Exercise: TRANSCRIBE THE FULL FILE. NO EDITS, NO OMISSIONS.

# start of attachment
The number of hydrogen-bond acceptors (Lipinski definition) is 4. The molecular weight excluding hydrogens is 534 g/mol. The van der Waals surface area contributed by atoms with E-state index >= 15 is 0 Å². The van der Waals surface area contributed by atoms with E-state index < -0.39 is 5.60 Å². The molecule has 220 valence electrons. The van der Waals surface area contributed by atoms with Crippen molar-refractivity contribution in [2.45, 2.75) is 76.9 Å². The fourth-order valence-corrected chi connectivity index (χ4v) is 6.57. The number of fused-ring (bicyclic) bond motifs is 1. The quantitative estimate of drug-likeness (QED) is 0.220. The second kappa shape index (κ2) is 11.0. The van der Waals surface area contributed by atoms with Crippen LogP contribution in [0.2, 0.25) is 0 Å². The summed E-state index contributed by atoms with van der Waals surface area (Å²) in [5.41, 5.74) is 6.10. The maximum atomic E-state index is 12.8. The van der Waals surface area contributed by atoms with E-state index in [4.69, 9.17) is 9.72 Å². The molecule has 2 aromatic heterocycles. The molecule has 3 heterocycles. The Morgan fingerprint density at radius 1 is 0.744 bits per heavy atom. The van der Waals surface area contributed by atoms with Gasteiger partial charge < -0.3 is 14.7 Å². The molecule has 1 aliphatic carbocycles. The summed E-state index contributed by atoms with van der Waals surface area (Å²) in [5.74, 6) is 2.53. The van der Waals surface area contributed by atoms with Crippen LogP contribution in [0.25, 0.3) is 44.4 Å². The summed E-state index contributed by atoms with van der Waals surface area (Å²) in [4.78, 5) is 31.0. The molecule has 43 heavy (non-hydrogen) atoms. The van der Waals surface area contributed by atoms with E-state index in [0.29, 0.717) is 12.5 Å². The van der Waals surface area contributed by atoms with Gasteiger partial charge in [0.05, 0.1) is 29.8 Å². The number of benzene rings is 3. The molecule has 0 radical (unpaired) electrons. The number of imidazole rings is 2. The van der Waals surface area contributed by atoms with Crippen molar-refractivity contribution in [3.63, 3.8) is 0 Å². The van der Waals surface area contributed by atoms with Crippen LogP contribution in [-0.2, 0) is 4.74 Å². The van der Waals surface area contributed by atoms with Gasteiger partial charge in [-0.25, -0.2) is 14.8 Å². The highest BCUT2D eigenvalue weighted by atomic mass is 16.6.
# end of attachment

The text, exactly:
The number of hydrogen-bond acceptors (Lipinski definition) is 4. The molecular weight excluding hydrogens is 534 g/mol. The van der Waals surface area contributed by atoms with E-state index >= 15 is 0 Å². The van der Waals surface area contributed by atoms with E-state index < -0.39 is 5.60 Å². The molecule has 220 valence electrons. The van der Waals surface area contributed by atoms with Crippen molar-refractivity contribution in [2.45, 2.75) is 76.9 Å². The fourth-order valence-corrected chi connectivity index (χ4v) is 6.57. The number of fused-ring (bicyclic) bond motifs is 1. The quantitative estimate of drug-likeness (QED) is 0.220. The second kappa shape index (κ2) is 11.0. The van der Waals surface area contributed by atoms with Crippen LogP contribution in [0.2, 0.25) is 0 Å². The summed E-state index contributed by atoms with van der Waals surface area (Å²) in [5.41, 5.74) is 6.10. The maximum atomic E-state index is 12.8. The van der Waals surface area contributed by atoms with E-state index in [4.69, 9.17) is 9.72 Å². The molecule has 2 aromatic heterocycles. The molecule has 3 heterocycles. The Morgan fingerprint density at radius 1 is 0.744 bits per heavy atom. The van der Waals surface area contributed by atoms with Gasteiger partial charge < -0.3 is 14.7 Å². The molecule has 1 aliphatic carbocycles. The summed E-state index contributed by atoms with van der Waals surface area (Å²) in [5.74, 6) is 2.53. The van der Waals surface area contributed by atoms with Crippen LogP contribution in [0.25, 0.3) is 44.4 Å². The summed E-state index contributed by atoms with van der Waals surface area (Å²) in [4.78, 5) is 31.0. The molecule has 43 heavy (non-hydrogen) atoms. The van der Waals surface area contributed by atoms with E-state index in [0.29, 0.717) is 12.5 Å². The van der Waals surface area contributed by atoms with Gasteiger partial charge in [0.05, 0.1) is 29.8 Å². The number of benzene rings is 3. The molecule has 0 radical (unpaired) electrons. The number of imidazole rings is 2. The van der Waals surface area contributed by atoms with Crippen molar-refractivity contribution in [3.63, 3.8) is 0 Å². The van der Waals surface area contributed by atoms with Crippen LogP contribution in [-0.2, 0) is 4.74 Å². The van der Waals surface area contributed by atoms with Gasteiger partial charge in [-0.25, -0.2) is 14.8 Å². The highest BCUT2D eigenvalue weighted by atomic mass is 16.6.